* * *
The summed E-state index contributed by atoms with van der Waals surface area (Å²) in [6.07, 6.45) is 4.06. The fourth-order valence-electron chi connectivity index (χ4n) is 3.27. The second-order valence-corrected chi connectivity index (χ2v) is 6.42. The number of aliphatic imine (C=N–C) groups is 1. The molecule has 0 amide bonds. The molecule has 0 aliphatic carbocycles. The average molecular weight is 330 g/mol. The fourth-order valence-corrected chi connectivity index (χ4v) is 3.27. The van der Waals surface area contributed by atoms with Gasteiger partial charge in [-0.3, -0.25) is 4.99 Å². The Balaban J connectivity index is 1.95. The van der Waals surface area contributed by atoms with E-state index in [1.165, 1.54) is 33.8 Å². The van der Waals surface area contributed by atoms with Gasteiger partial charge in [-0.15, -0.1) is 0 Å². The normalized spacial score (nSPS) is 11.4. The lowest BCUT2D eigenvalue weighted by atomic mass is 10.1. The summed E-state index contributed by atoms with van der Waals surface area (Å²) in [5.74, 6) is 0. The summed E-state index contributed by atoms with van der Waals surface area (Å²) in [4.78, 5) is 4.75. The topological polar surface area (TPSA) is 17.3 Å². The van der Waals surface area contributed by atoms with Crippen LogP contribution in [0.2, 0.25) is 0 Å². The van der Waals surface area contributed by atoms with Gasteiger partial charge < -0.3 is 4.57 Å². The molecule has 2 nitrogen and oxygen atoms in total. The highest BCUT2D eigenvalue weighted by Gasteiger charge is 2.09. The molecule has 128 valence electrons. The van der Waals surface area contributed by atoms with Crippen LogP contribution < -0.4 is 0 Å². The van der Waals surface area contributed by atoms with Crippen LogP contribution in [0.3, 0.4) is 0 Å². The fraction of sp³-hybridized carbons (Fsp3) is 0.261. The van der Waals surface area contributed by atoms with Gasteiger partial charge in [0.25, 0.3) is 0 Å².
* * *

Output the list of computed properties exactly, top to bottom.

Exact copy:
The summed E-state index contributed by atoms with van der Waals surface area (Å²) in [6.07, 6.45) is 4.06. The fourth-order valence-electron chi connectivity index (χ4n) is 3.27. The second-order valence-corrected chi connectivity index (χ2v) is 6.42. The number of aliphatic imine (C=N–C) groups is 1. The molecule has 0 amide bonds. The molecule has 0 aliphatic carbocycles. The average molecular weight is 330 g/mol. The fourth-order valence-corrected chi connectivity index (χ4v) is 3.27. The van der Waals surface area contributed by atoms with Gasteiger partial charge in [-0.3, -0.25) is 4.99 Å². The Balaban J connectivity index is 1.95. The van der Waals surface area contributed by atoms with E-state index in [1.165, 1.54) is 33.8 Å². The van der Waals surface area contributed by atoms with Gasteiger partial charge in [-0.15, -0.1) is 0 Å². The normalized spacial score (nSPS) is 11.4. The lowest BCUT2D eigenvalue weighted by atomic mass is 10.1. The summed E-state index contributed by atoms with van der Waals surface area (Å²) in [5.74, 6) is 0. The summed E-state index contributed by atoms with van der Waals surface area (Å²) in [4.78, 5) is 4.75. The topological polar surface area (TPSA) is 17.3 Å². The van der Waals surface area contributed by atoms with Crippen LogP contribution in [0.2, 0.25) is 0 Å². The van der Waals surface area contributed by atoms with Gasteiger partial charge < -0.3 is 4.57 Å². The molecule has 2 nitrogen and oxygen atoms in total. The highest BCUT2D eigenvalue weighted by Gasteiger charge is 2.09. The molecule has 128 valence electrons. The van der Waals surface area contributed by atoms with Crippen LogP contribution < -0.4 is 0 Å². The van der Waals surface area contributed by atoms with Crippen LogP contribution in [0.3, 0.4) is 0 Å². The fraction of sp³-hybridized carbons (Fsp3) is 0.261. The van der Waals surface area contributed by atoms with Gasteiger partial charge in [0.25, 0.3) is 0 Å².